Thursday, September 20, 2007

Joshua R. Marks, "Honest Landscapes, VI"

This summer, while up at Saratoga Springs with the New York City Ballet, I visited the Tang Museum at Skidmore College and was pleased to discover the work of Joshua R. Marks. Joshua is trained as a sculptor and works also in photography. His work deals with perspective, size, vantage point, and plays with the expectations surrounding these elements.

In the Tang exhibition, hung six photographs in large frames made by the artist. The series was titled "Honest Landscapes" and I was immediately drawn to them. The subject of these landscapes, I came to realize, was New York City pavement, shot so close (inches from the ground) that the image could read as either immense or tiny, near or far. Manipulating elements of focus, the artist further affected viewer's perception of perspective. What were we seeing, a mountain or a tiny rock?

Visiting the works over the course of my two-week stay, I came to see that the beautiful, but quizzical frames told their own story. They suggested the interior wall and passenger window of an airplane with perfect details: the sloping concave shape, the color, and especially the representation of the window through which we see the photograph. Not only is the window's shape perfect, but there are two panes of glass (plexi, actually) with that tiny pinprick one finds near the bottom of such windows. The illusion is masterful without being over-done. In fact, the sculptural elements are in many ways, more realistic than the image contained within. The "Honest Landscapes" exist both as sculptures and photographs, blurring perspective, size, and proximity, in a conceptual whirl. What would it mean to look out a airplane window and see mountains rising—at once tiny and enormous—only inches above the Brooklyn pavement? In these works, Marks combined visual beauty with technical polish and conceptual slight-of-hand, even the title plays into the conceit. By accreting layers of illusion, he created six very strong works.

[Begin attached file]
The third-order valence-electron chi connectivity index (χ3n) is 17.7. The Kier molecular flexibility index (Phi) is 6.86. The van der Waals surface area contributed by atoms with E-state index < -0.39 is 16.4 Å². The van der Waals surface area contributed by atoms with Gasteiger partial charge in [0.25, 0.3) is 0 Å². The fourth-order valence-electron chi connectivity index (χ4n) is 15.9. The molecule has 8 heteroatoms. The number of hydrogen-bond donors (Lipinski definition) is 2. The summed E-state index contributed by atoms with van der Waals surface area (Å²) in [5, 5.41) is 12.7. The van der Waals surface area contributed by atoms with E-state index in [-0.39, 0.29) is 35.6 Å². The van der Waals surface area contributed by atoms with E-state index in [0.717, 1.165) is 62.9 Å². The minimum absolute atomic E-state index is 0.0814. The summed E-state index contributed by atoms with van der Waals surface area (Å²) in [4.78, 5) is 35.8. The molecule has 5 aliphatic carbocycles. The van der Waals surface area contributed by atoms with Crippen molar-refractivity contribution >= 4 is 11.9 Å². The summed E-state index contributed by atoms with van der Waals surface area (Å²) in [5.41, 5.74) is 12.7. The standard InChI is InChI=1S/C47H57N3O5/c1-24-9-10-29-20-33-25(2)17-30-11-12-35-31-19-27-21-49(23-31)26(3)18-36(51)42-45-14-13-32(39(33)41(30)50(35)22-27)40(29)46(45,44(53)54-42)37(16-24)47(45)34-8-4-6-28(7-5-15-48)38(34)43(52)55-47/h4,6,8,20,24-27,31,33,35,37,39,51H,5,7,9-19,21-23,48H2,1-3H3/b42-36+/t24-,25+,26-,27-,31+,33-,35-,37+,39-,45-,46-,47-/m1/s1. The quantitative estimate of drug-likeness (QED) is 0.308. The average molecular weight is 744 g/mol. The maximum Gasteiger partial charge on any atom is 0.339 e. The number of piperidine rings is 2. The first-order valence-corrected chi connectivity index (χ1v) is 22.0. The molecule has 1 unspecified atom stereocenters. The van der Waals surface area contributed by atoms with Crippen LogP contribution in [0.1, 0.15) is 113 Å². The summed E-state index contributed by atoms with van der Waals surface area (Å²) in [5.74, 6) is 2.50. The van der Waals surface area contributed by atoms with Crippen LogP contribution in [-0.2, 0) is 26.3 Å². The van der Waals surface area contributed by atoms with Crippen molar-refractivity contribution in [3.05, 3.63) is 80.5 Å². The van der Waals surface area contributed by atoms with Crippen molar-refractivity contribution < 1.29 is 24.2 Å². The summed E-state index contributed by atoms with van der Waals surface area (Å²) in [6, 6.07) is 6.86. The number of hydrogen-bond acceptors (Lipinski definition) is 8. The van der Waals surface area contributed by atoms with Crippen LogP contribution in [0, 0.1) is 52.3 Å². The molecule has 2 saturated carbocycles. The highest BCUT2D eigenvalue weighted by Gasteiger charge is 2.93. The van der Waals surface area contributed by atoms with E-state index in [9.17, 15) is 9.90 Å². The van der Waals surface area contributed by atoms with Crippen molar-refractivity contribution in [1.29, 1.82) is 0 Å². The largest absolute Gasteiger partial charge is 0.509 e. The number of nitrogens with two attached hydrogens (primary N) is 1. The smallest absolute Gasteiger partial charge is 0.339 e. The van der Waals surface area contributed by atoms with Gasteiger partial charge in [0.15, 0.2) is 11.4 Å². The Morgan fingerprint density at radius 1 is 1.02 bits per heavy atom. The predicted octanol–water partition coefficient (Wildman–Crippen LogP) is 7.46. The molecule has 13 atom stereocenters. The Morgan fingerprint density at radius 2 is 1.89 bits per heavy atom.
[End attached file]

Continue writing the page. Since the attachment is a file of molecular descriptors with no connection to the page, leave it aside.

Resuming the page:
I contacted the artist to find out whether the works might be available. They were, and the process of choosing between the six was exciting. I even involved my parents in the process on their visit to Saratoga for my 40th birthday. It was a sight, the three of us, rushing around the exhibition, comparing, looking, talking about the works. Though I had to choose but one, I could imagine a space where all six might be shown in a row, taking the airplane window illusion to new heights. (Any collectors with big spaces reading this?)

I chose the sixth in the series, and when the Tang show ended, I paid a visit to Joshua's studio in Brooklyn. His wife was there assisting, and we three spent the better part of an afternoon talking and looking at Joshua's work. Totally delightful. They even drove me back to Manhattan with my new piece, talking about opera most of the way back.

I've tried to photograph the work to show its frame. I'm not sure I've succeeded, but I hope you get an idea.

Joshua R. Marks
"Honest Landscapes VI" 1/10, 2007
Photograph in sculptural frame by artist
Image: 11" x 14.5"
Frame: 34.5" x 29" x 1.5" - 3"
Artist studio, Brooklyn, NY 2007
Exhibited at The Tang Museum, Skidmore College, Saratoga Springs, NY, Summer 2007

More: Joshua's work is currently being featured at "Whitney Art Works Gallery" in Portland, Maine.

1 comment:

Anonymous said...

Jim -
Again I enjoy a delightful evening treat before bed as I read you latest blog entry. Ah yes, I do remember us excitedly moving between the works of Joshua... stepping close... moving away... observing and wondering. As much as I enjoyed his works, the most satisfying aspect was sharing the moment with you.